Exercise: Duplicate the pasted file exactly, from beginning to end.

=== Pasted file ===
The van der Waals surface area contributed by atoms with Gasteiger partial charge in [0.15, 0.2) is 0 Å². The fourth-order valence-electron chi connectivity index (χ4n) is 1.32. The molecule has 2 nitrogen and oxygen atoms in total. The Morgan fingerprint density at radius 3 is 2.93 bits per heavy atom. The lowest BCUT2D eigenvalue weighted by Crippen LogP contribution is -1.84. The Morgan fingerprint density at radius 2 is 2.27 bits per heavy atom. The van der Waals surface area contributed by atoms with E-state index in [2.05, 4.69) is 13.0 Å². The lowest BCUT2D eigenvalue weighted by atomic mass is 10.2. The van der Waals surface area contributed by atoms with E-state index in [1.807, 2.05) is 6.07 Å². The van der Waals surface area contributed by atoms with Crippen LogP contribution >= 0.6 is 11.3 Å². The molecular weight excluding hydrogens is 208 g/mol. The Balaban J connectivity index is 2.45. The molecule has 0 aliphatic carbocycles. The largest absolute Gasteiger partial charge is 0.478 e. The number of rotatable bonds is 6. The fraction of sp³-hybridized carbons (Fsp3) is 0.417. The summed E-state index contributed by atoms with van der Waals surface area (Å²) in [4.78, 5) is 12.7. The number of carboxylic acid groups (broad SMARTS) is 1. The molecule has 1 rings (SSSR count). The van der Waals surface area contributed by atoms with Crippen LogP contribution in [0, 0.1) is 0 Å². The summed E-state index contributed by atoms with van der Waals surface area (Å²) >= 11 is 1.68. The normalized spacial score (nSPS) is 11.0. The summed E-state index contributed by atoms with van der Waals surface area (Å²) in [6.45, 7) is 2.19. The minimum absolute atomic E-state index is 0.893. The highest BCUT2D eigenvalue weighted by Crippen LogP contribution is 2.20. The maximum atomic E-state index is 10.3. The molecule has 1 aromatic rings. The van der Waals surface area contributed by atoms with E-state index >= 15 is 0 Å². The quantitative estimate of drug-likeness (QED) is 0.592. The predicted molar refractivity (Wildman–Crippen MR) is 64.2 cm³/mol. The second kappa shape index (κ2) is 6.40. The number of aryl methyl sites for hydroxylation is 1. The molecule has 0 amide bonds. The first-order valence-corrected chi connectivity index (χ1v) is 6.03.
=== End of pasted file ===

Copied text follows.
The van der Waals surface area contributed by atoms with Gasteiger partial charge in [0.15, 0.2) is 0 Å². The fourth-order valence-electron chi connectivity index (χ4n) is 1.32. The molecule has 2 nitrogen and oxygen atoms in total. The Morgan fingerprint density at radius 3 is 2.93 bits per heavy atom. The lowest BCUT2D eigenvalue weighted by Crippen LogP contribution is -1.84. The Morgan fingerprint density at radius 2 is 2.27 bits per heavy atom. The van der Waals surface area contributed by atoms with E-state index in [2.05, 4.69) is 13.0 Å². The lowest BCUT2D eigenvalue weighted by atomic mass is 10.2. The van der Waals surface area contributed by atoms with E-state index in [1.807, 2.05) is 6.07 Å². The van der Waals surface area contributed by atoms with Crippen LogP contribution >= 0.6 is 11.3 Å². The molecular weight excluding hydrogens is 208 g/mol. The Balaban J connectivity index is 2.45. The molecule has 0 aliphatic carbocycles. The largest absolute Gasteiger partial charge is 0.478 e. The number of rotatable bonds is 6. The fraction of sp³-hybridized carbons (Fsp3) is 0.417. The summed E-state index contributed by atoms with van der Waals surface area (Å²) in [4.78, 5) is 12.7. The number of carboxylic acid groups (broad SMARTS) is 1. The molecule has 1 rings (SSSR count). The van der Waals surface area contributed by atoms with Crippen LogP contribution in [0, 0.1) is 0 Å². The summed E-state index contributed by atoms with van der Waals surface area (Å²) >= 11 is 1.68. The normalized spacial score (nSPS) is 11.0. The summed E-state index contributed by atoms with van der Waals surface area (Å²) in [6.45, 7) is 2.19. The minimum absolute atomic E-state index is 0.893. The highest BCUT2D eigenvalue weighted by Crippen LogP contribution is 2.20. The maximum atomic E-state index is 10.3. The molecule has 1 aromatic rings. The van der Waals surface area contributed by atoms with E-state index >= 15 is 0 Å². The quantitative estimate of drug-likeness (QED) is 0.592. The predicted molar refractivity (Wildman–Crippen MR) is 64.2 cm³/mol. The second kappa shape index (κ2) is 6.40. The number of aryl methyl sites for hydroxylation is 1. The molecule has 0 amide bonds. The first-order valence-corrected chi connectivity index (χ1v) is 6.03.